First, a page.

Suddenly there is no better place to be–no world to save, no utopia to create, no alcohol or beautiful woman or poker game in which to seek intoxication [...]

Instead, circumstances force Pierre to “plant his feet firmly on the ground, and live, like [the peasant Platon Karataev], in the here and now”.

Look around. If you spot “a sudden glint of light”, try to savour it for a moment.


Read more:
Logotherapy and stoicism in Viktor E. Frankl's Man's Search for Meaning


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Friday, 24 July 2015

Reading The Great Gatsby when you can't sleep, as in Donna Tartt's The Secret History


I've posted before about insomnia and the books that might help to alleviate it. However, sometimes nothing seems to work. If you struggle with insomnia too, you might find this quote from Donna Tartt's The Secret History resonant. It mentions F. Scott Fitzgerald's The Great Gatsby, as just one of the many books referenced in Tartt's novel.

The sleepless character in The Secret History is Richard Papen: the narrator who belongs to an elite group of six close-knit classics students. The novel is a stunning tale of destruction and creation and irrationality and rationality, and is in many ways akin to a Greek tragedy. Do read it if you get a chance.

Nothing is lonelier or more disorienting than insomnia. I spent the nights reading Greek until four in the morning, until my eyes burned and my head swam, until the only light burning in Monmouth House was my own. When I could no longer concentrate on Greek and the alphabet began to transmute itself into incoherent triangles and pitchforks, I read The Great Gatsby. It is one of my favourite books and I had taken it out of the library in hopes that it would cheer me up; of course, it only made me feel worse, since in my own humourless state I failed to see anything except what I construed as certain tragic similarities between Gatsby and myself.

This isn't exactly an glowing appraisal of Gatsby as a book for insomnia, as it "only [makes Richard] feel worse". However, I think it says a lot about the novels we choose when we cannot sleep. They are "favourites" that we turn to for comfort, and they often do provide this, depending on our place in life and our present feelings.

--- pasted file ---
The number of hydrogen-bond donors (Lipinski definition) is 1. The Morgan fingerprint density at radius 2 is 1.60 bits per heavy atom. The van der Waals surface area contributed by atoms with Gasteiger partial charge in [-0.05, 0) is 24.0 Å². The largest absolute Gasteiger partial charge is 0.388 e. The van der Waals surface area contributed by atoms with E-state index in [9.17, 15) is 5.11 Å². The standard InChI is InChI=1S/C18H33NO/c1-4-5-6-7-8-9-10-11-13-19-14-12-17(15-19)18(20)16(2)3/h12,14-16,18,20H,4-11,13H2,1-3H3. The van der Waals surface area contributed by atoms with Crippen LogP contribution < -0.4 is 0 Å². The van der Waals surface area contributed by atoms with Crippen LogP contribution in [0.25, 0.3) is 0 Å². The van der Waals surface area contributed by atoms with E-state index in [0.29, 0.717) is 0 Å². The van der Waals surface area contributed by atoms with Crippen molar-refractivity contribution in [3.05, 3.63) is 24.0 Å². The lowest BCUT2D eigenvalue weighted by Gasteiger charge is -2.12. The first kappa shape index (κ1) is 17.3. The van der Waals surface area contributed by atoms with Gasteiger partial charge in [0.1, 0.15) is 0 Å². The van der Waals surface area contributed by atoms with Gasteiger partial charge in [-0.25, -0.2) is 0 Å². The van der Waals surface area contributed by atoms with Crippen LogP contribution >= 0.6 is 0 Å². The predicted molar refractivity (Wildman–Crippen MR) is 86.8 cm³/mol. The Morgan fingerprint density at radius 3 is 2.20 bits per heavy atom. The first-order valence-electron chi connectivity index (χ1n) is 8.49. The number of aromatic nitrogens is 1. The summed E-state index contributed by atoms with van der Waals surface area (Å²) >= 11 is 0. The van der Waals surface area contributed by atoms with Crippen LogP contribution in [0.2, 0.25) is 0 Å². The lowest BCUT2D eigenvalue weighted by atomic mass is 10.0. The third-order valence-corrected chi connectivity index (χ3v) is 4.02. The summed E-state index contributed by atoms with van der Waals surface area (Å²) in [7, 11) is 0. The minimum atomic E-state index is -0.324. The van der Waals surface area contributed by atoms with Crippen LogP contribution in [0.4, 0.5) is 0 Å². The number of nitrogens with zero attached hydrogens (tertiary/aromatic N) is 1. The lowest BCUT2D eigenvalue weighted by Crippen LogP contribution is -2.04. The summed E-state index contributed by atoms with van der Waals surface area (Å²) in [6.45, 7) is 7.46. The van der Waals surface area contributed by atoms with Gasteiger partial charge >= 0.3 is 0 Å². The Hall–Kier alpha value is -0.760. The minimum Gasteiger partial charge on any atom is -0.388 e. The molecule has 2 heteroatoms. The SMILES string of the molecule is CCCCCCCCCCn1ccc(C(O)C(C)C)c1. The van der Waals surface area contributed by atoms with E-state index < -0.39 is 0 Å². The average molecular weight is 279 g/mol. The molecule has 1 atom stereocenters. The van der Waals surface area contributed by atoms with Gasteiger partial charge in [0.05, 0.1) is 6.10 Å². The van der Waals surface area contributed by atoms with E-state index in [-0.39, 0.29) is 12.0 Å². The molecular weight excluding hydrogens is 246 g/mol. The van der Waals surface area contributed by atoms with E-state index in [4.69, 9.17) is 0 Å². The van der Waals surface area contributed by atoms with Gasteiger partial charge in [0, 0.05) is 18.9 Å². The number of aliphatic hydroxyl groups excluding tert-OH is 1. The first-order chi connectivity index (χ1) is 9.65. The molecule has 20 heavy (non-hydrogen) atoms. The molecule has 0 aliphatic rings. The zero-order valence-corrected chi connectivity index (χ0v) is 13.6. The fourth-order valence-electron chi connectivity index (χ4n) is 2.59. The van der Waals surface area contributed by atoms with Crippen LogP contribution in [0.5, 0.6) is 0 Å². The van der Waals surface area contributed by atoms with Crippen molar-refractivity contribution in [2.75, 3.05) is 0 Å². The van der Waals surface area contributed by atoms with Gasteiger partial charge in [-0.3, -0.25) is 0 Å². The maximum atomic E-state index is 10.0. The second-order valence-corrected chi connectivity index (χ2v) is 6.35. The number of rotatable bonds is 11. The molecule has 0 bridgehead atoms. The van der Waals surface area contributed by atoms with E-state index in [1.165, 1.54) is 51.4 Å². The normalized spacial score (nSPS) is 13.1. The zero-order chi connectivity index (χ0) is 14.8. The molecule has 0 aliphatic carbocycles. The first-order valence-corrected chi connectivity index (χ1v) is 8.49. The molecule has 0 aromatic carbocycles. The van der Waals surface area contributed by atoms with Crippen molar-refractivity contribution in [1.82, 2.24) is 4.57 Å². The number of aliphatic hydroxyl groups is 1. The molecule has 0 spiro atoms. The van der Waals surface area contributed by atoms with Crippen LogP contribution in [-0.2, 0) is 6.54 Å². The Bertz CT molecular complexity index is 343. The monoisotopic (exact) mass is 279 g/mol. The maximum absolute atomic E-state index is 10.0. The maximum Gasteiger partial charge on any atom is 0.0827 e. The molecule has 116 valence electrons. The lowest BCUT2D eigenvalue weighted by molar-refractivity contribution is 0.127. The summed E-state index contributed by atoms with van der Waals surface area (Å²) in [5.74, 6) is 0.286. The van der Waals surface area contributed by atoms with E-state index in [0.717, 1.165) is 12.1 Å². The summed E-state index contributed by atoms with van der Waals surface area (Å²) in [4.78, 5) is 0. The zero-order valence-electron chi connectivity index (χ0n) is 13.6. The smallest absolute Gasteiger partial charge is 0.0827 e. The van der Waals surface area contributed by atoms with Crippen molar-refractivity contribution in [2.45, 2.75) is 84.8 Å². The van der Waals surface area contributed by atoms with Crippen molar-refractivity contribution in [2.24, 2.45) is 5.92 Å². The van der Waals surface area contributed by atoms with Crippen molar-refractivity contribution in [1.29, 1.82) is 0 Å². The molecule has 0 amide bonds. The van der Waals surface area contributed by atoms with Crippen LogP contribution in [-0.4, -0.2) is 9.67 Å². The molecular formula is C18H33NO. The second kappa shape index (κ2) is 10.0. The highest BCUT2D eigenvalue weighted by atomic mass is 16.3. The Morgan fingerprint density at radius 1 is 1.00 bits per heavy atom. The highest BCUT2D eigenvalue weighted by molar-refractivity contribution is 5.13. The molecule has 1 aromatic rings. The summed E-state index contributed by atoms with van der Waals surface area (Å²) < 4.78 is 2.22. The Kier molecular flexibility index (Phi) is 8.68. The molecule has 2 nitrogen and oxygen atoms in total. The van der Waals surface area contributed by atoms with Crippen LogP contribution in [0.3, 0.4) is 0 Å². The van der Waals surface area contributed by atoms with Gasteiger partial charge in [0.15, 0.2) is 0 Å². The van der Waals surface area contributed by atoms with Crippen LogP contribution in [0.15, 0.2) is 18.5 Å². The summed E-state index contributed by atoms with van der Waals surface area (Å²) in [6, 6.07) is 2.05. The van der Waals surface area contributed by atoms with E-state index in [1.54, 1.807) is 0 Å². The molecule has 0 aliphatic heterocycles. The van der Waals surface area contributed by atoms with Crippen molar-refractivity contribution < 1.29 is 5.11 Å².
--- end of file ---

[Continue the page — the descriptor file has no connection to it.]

I certainly think there's something magical about The Great Gatsby, as in the following quote:

In his blue gardens men and girls came and went like moths among the whisperings and the champagne and the stars.

Magic tends to be a good thing at four in the morning when it's getting light outside.


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Thursday, 16 July 2015

Nick Cave's chosen "sad poem of loss": "The Widower in the Country" by Les Murray

Ubud Writers & Readers Festival 2012.
Image credit Sally May Mills. 

I was very saddened to hear the news of Nick Cave's son; the family facing a tragic accident not far from where I live in Sussex. It reminded me of the musician's selection for the Poems That Make Grown Men Cry anthology (edited by Anthony and Ben Holden): "The Widower in the Country" by Les Murray.

Nick Cave writes how this "very sad poem of loss revolves mournfully" around the death of the farmer's wife, which remains unmentioned as we follow him through his "dire and ineffectual day's work".

I'll get up soon, and leave my bed unmade.
I'll go outside and split off kindling wood,
From the yellow-box log that lies beside the gate,
And the sun will be high, for I get up late now.

It's the unmade bed and the "I get up late now" that gives away so much. Cave sees the farmer as "that tough old Australian man, so familiar to me, just getting on with the business of life", but views "the violence of the last two lines, that screaming unconsciousness" as the part of the poem that "really brings on the waterworks":

Last night I thought I dreamt – but when I woke
The screaming was only a possum ski-ing down
The iron roof on little moonlit claws. 

It is hard to put words to sad situations like this, but poetry might get close. After all, poems can't always provide solace, but often we can find something close to what we're facing.

My favourite Nick Cave Album? The Lyre of Orpheus half of the Abattoir Blues/The Lyre of Orpheus double album by Nick Cave & The Bad Seeds. I'm unsure how O'Children could be more beautiful.